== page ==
Feeling Top Trumped

Rebecca a white woman with long brown hair. is sitting on a sofa holding a box of The Simpsons Top Trump cards
Image description: Rebecca, a white woman with long brown hair, wears a red blouse, under a green tank top with little red flower heads and red hearts on it. She also wears khaki green jeans and pink socks. Rebecca is sitting on the sofa holding a box of The Simpsons Top Trump cards

Dear Reader,

TW: Internalized Ableism

I’ve lost count of the number of times that I have been put in to an ill-fitted box, metaphorically, that is covered in tape with red writing that spells out the word ‘fragile.’ ‘Unable,’ ‘unequipped,’ ‘incompetent’ would also be words associated with this fixed, rigid, cubed space.  A space that does not mirror, in the slightest, a disabled life. A space that has been orchestrated around a skewed idea of disability. It feels that when you are disabled you have to work twice as hard to be seen, to have some kind of value. Though I am also aware that I am part of one marginalised group that feels misunderstood, to say the least, and can play a huge factor in how we are ranked in society.

I loved a board or card game as a child (I still do now). It sparked a moment of shared fun and joy and, to exercise that competitive muscle. One of my favourite games was Top Trumps. That card game for two or more players, where cards have rankings against a set of qualities and whoever has the highest ranking on the quality in question wins.

I had a pack of Top Trumps based on The Simpsons and my most loved character card was Maggie Simpson, the youngest of the Simpson family, who appears as a yellow cartoon character wearing a sky blue long- sleeved dress with a matching bow in her spikey blonde hair and, as ever, sucking on a tangerine-coloured babies’ dummy. Coincidently she also got the highest ranking for ‘Most loveable’ with a 10.

Image description: a collection of Top Trump cards faced down on a table, with card of Maggie Simpson faced up. She is a yellow cartoon character wearing a sky blue long- sleeved dress with a matching bow in her spikey blonde hair and is sucking on a tangerine-coloured babies’ dummy. Beneath this picture is a set of qualities and values ‘MOST LOVEABLE 10’  ‘SMARTEST 25 ‘FATTEST 25’ ‘BIGGEST NERD 174’ ‘GREATEST ANARCIST 3’ ‘WALK OF FAME RATING 18’.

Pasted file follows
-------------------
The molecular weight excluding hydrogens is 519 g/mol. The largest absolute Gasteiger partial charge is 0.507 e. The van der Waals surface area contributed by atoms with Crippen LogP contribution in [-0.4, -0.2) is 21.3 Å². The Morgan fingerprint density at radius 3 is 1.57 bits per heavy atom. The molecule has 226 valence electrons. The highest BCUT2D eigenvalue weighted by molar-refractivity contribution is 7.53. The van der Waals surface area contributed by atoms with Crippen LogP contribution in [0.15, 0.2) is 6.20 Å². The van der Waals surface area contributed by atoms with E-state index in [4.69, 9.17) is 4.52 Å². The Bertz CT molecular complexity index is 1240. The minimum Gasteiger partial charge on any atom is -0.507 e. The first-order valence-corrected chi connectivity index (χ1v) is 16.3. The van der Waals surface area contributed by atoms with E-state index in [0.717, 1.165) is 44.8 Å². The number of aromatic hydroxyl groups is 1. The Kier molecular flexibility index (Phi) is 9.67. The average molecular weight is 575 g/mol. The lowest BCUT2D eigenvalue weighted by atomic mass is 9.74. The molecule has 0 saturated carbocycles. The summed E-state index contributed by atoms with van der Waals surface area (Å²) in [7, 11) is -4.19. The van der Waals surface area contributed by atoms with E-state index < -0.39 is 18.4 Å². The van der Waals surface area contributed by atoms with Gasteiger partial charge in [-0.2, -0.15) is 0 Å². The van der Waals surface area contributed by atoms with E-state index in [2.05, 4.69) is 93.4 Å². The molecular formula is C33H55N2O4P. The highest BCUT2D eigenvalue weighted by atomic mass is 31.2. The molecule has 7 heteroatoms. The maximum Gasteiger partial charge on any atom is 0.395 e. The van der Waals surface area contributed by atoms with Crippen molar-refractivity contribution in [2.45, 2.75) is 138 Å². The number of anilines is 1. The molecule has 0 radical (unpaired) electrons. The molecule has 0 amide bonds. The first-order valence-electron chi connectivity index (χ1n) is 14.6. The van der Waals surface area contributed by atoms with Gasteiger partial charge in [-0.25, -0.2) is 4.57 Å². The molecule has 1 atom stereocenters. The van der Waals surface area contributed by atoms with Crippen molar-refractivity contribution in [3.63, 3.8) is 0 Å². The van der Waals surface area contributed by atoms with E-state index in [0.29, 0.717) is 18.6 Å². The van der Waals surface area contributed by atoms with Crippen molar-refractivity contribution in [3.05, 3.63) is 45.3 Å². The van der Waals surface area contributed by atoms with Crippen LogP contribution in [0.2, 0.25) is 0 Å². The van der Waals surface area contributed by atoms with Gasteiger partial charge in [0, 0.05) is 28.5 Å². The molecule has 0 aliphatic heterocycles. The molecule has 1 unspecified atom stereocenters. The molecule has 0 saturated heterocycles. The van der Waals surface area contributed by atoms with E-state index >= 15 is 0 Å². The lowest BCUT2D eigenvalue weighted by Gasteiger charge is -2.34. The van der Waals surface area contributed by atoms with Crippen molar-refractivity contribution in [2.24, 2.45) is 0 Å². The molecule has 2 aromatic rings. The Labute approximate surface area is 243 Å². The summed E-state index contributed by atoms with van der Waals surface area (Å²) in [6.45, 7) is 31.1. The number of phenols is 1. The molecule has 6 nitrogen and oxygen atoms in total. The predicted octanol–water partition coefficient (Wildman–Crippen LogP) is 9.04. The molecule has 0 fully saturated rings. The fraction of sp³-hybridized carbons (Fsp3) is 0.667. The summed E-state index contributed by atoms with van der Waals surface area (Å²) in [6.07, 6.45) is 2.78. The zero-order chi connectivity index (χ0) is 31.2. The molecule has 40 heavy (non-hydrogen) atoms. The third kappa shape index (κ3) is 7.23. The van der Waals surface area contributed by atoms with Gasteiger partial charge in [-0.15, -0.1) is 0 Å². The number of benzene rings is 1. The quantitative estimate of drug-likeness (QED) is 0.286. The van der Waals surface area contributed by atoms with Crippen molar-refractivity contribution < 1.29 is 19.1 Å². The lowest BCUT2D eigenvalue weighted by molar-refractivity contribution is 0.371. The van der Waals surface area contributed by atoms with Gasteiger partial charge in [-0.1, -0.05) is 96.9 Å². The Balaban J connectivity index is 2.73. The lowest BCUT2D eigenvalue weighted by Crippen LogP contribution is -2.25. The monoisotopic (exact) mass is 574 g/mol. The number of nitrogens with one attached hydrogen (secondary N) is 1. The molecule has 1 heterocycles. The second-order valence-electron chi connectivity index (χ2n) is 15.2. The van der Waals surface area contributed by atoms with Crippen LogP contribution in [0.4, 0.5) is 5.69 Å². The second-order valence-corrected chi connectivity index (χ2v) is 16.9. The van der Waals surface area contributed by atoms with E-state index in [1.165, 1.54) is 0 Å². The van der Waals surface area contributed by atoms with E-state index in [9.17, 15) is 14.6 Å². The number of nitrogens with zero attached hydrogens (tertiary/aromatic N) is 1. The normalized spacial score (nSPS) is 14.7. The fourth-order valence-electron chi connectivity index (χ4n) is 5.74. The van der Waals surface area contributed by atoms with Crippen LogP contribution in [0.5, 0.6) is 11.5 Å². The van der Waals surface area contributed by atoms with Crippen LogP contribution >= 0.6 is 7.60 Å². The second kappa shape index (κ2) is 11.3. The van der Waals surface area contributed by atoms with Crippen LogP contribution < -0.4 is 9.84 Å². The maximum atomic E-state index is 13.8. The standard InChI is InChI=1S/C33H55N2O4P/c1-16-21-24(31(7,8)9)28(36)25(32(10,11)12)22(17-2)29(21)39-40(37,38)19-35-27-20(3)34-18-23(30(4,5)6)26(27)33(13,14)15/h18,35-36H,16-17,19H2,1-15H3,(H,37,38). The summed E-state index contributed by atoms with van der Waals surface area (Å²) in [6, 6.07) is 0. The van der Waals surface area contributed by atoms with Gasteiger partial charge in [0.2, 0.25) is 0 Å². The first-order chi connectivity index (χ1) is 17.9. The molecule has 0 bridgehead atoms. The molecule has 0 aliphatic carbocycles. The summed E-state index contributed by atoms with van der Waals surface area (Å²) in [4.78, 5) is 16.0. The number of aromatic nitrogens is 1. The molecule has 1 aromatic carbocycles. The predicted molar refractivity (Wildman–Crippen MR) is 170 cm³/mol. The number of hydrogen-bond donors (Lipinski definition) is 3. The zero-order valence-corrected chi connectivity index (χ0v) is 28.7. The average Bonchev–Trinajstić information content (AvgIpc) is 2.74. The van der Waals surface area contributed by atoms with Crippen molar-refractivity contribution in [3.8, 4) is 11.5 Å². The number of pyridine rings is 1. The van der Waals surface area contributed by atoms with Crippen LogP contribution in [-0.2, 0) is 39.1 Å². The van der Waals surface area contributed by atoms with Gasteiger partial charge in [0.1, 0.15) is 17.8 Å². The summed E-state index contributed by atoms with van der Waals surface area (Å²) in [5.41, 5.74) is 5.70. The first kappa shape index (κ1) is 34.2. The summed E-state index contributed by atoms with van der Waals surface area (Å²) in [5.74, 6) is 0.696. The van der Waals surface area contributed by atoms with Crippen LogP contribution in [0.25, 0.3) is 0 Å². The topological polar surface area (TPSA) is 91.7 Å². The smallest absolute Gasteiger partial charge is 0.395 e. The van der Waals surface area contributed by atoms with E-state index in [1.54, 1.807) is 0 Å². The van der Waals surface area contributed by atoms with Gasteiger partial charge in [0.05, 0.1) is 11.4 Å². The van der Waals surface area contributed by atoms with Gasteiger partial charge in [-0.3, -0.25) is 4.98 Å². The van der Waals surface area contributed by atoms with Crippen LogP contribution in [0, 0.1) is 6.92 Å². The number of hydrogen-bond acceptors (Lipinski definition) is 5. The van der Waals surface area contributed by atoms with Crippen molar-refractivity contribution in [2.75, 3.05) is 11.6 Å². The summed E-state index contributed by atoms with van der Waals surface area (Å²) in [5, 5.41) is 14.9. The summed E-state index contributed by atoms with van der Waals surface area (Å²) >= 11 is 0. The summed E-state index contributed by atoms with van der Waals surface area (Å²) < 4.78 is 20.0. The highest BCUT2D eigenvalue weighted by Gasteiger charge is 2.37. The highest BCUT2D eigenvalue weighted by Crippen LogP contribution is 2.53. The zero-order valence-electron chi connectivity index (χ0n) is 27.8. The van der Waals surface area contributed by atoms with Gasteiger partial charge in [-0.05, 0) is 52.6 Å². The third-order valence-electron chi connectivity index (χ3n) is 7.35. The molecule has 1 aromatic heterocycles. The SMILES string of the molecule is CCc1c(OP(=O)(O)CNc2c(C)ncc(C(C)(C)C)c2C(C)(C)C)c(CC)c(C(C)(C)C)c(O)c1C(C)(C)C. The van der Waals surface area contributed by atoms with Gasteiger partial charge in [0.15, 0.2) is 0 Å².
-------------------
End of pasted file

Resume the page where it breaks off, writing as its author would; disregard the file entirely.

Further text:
As kids, Top Trumps was just about getting that higher number and winning that card, playing with innocent, untarnished and pure acts-generally speaking. Though such a focus on winning a game seems so trivial now, Top Trumps is a game played every day with more intensity and stakes that are far much higher .

Rebecca, a white woman with long brown hair, is holding a bunch of cards to her face
Image description: Rebecca is holding a bunch of Top Trump cards up to her face.

We might not be sat in a circle, looking into the eyes of others trying to anticipate the numerical values that are before them, but we are still eager whilst also anxious to find out about what we’ll win or lose. Numerical values are swapped for our demographics or status. The reward of a piece of A6 sized card is swapped for opportunities, entitlements and ultimately our place in society.

I know that as disabled person, the immediate utterance of the word disabled automatically means that, in one way or another, my wants and needs will get judged on importance and worthiness and perhaps pitted against someone that perhaps doesn’t have such things.. For example. when it comes to getting my voice heard and having a seat at the table or having responsibility distributed or accessing education or employment, I know that as a disabled person I may not be the desired candidate. This means that I know I may lose out to those who are non-disabled, as it may feel “more convenient” or “less trouble” or “may require too much work” in terms of putting access and support in place for someone like me. I am left there wondering what is wrong with me? Why am I not good enough?

In this real-life depiction of Top Trumps, the quantity of cards that are in my hand therefore shrinks. This is before I hand over cards based on my identity as a woman, because society, as much as it has progressed, is still very much a man’s world. Yet I am privileged to be holding the cards that I have due to my white skin, my heterosexuality, and being cisgendered.

As a disabled individual there are those cards that I might win back, cards that I would rather loose. These ‘victories’ are funded by that ever-nauseating inspiration porn. Yes, I mean when cards are thrown my way just because I got out of bed this morning, or am seen going down the street, or have a smile on my face “Even though life must be oh so hard.”. These wins feels like I am also losing. Funnily enough though for those who have lost this card, they perhaps feel like they have won because they have done a good deed. It’s like being a kid again when adults let you win a board/card game just because. These wins therefore have no substance yet, I like, many in my position, am made to feel that I should be grateful for the cards or more accurately this type of praise given.

The term of worth and value needs to be deconstructed. We need stop being surface driven, ranking each other based on who we are or what we have or have not got and stop making others feel unworthy and that they need to escape and abandon who they are. We need to stop being guided by the myths and legends that were formed long ago about certain demographics. Let’s put our cards down and not be governed by the topsy turvy societal structure and start seeing and hearing each other. Let’s stop pitting ourselves against each other. Let’s leave competitive streaks only to rise around actual board and card game tables.

All my love XX

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